Waiting for the Fallout From the Epsilon Breach


nukeADOTAS – Following a good-sized breach of Epsilon Interactive’s email database, consumers are on the alert that it’s spear-phishing season. While plain old email phishing involves fraudsters disguising themselves as reputable companies to catch sensitive information, spear phishing is more targeted at users, based on some kind collected data.

The span of the Epislon breach has grown since first reported on Friday — from consumer info from 19 companies to 50, about 2% of the 2,500 companies it counts as clientele. As the largest email marketing service, Epsilon sends 40 billion emails a year.

Only names and email addresses were exposed during the unauthorized (and supposedly external) entry into Epsilon’s email system, the company claims, but some information from customer loyalty programs was also compromised. Such data could especially come in handy for spear-phishing.

And these are not mom-and-pop operations that had their data hacked. Victims include major financial instituitions — Citi, JPMorgan Chase and Capital One — as well as huge retailers — Target and Best Buy. Potentially millions of consumers could be targeted with this data.

But drastic moves like changing email addresses are not being recommended. Instead, consumers are being advised to be extra cautious — perhaps you shouldn’t buy anything off an email offer for a while — and report or ignore suspicious emails purporting to be from reputable sources. It’s the same with all fishy email offers — if it sounds too good to be true, chances are it’s not.

The fallout from this incident is worth watching considering that Epsilon is the biggest fish in the email marketing pond. It would be curious to know how many consumers who gave up their emails were aware a third-party service handled the actual mailing duty. Surely all companies using email marketing companies will have that information prominently displayed by the “Send me more!” signup box from now on.

Epsilon, as well as all other email marketing services, will be tasked with showing their security is top of the line. Despite such efforts, Epsilon is bound to lose some major clients — the company better hope the term “Epsilon-like data breach” doesn’t catch on with the media.

Which begs the question, will some of these big companies — particularly the ones in the financial services sector — decide to move their email marketing efforts in-house to avoid a similar debacle?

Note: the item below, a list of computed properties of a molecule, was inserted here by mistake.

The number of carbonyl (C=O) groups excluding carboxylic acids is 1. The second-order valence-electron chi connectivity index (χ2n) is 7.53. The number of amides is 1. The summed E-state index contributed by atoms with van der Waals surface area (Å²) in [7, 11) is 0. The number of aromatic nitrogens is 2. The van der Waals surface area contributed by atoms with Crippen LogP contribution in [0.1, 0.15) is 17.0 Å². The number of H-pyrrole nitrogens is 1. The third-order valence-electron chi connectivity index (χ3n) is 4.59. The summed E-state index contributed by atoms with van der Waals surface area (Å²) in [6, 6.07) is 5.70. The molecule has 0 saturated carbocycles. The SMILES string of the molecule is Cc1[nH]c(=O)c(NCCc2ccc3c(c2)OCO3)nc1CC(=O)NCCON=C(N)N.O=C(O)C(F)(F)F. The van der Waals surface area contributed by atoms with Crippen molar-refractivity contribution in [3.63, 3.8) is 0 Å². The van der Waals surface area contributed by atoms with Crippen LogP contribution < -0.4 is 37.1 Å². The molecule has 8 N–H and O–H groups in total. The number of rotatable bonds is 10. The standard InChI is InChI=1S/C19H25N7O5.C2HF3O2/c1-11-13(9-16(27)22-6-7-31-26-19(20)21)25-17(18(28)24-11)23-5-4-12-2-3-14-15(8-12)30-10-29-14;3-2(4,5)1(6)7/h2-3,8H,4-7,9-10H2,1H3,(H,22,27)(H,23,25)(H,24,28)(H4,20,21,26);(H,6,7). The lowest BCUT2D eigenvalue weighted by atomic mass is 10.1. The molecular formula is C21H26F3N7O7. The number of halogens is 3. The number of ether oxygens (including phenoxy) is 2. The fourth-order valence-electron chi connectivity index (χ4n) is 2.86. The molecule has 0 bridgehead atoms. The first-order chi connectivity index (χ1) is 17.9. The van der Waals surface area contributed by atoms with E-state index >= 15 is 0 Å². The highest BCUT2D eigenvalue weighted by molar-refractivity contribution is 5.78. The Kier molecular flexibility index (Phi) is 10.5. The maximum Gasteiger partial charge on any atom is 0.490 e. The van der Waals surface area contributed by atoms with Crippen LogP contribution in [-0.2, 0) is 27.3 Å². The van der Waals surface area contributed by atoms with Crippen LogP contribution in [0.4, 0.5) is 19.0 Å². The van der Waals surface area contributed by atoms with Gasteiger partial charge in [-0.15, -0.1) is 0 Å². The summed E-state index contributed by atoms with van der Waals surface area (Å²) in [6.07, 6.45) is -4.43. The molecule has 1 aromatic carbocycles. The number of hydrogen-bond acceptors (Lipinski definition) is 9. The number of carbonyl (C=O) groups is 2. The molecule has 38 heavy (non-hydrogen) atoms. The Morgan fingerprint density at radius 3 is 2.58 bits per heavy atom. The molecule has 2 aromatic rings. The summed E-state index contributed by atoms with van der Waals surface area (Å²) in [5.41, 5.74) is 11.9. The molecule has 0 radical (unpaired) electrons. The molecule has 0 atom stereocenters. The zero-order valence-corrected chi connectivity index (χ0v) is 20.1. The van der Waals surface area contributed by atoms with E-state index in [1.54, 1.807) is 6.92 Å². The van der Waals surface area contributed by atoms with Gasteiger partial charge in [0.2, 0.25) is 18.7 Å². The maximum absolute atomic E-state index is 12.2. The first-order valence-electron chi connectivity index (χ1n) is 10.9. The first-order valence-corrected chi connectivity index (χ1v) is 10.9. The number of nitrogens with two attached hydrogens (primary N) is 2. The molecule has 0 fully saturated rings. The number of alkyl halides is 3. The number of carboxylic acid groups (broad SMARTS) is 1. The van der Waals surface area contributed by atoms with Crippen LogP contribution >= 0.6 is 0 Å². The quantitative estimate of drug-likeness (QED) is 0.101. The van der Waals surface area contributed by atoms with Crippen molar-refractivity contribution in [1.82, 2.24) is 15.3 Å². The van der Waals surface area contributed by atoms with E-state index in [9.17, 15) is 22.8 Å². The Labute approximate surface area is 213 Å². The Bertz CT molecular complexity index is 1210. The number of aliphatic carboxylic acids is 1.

Also, will consumers be more wary about giving out their email addresses? Every consumer must recognize there’s always a risk in handing off your email address, but a major breach like this may make them more prudent about who gets that data — as well as where they purchase goods online.

Or will consumers just not care?

The email data breach is “another reminder that privacy is an illusion on the internet,” Alex Eckelberry, the general manager of the Security Business Unit at GFI Software, told The Tech Herald — echoing my own thoughts on the matter. I wonder how many people who received warnings from retailers and other companies about their email information being stolen simply sighed and said, “Great, more spam headed my way.”

Ah, digital ennui.


  1. does anybody have the job of copy editor at adotas?

    there are five or six errors in this piece, a few of them are minor errors involving verb tense or synatx… but there’s one sloppy error which actually appears to significantly change the meaning of the sentence.

    • No, there is no copy editor at Adotas. I try my best to proofread, but when you write 500 words in an hour, some mistakes are bound to get through. I appreciate being informed when I miss something — I hope I fixed everything you noticed.

      I think you’d enjoy this piece I wrote lamenting the shortage of copy editors in publishing these days.


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